Wolf
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Nature scrapbook: Wolves

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Feasting on the fruits of the privations of winter, wolves are at their fattest during the leanest time of year. With their prey more vulnerable and frozen rivers and lakes extending their reach, wolf packs prosper and even find time for romance in the sub-zero grip of the season.

Province-wide mosaic: The large, classic grey wolf occupies the Hudson Bay Lowlands and other parts of the province’s north, but genetic research has revealed that most Ontario wolves south of the French River are, in fact, a completely separate species called the eastern wolf, about two-thirds as big as the grey wolf. In between, hybrids of the two species, dubbed Great Lakes wolves, roam much of northern Ontario.

Long-distance dining: Winter is big-game season, when many packs fixate on deer wherever they’re plentiful. Wolf packs regularly travel far from their territories to deer yards, where venison buffets await in the shelter of extensive stands of hemlock, cedar, 
or other evergreens. A pack can cruise at a steady pace of eight kilometres per hour, and can sprint as fast as 70 km/h to close on their quarry. Constant patrolling also turns up the gifts of winter, such as weakened or freezer-fresh dead deer, and winter-tick-infested moose that die from hypothermia after rubbing off much of their fur.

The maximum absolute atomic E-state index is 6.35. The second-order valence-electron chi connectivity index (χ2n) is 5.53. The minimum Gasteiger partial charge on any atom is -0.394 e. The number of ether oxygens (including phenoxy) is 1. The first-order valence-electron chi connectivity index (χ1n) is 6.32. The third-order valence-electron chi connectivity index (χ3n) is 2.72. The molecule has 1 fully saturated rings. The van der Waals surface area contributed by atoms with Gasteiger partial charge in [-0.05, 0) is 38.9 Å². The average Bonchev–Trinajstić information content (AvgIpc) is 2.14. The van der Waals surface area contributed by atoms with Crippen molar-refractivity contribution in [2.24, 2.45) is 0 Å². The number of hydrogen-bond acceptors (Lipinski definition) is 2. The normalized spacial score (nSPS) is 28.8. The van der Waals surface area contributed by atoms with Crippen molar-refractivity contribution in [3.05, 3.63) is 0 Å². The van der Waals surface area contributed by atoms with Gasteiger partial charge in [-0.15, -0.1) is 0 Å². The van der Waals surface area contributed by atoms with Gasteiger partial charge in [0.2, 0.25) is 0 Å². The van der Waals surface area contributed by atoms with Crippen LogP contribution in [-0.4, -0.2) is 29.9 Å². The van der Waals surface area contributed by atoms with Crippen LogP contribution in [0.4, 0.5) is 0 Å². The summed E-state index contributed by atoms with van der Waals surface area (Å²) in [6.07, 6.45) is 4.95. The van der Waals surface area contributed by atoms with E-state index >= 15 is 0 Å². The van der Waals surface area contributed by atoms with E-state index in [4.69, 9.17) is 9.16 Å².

Felling the mighty: In the north, beyond the realm of white-tailed deer, wolves focus on moose and caribou in the winter months. While moose frequently stand their ground and send their assailants packing, in deep snow even smaller eastern wolves can gain the advantage. Young, old, and weak moose are most often singled out. Evidence suggests a wolf—able 
to pick up scents more than two kilometres away—may even 
be able to detect gum disease in a moose, which indicates 
an elderly animal weakened by the difficulty of feeding with worn-down or infected teeth.

Top dog privileges: From late January through February, lust drives wolves to mark their territories more aggressively. 
The complex, hierarchical social structure of a pack—which grows to an average of four to seven animals in late fall and winter—usually allows only the dominant pair to mate. Both animals, but particularly the top female, will aggressively keep subordinates celibate, occasionally by administering a tussle or a nip. The alpha pair normally seclude themselves for 
a day or two of undisturbed eros, and deliver the resulting four to six pups nine weeks later.

Length of front paw print (cm)

Red fox: 5.5-7.5
Alaskan malamute: 10
Eastern wolf: 10-12
Medium Tim Hortons coffee cup: 8.5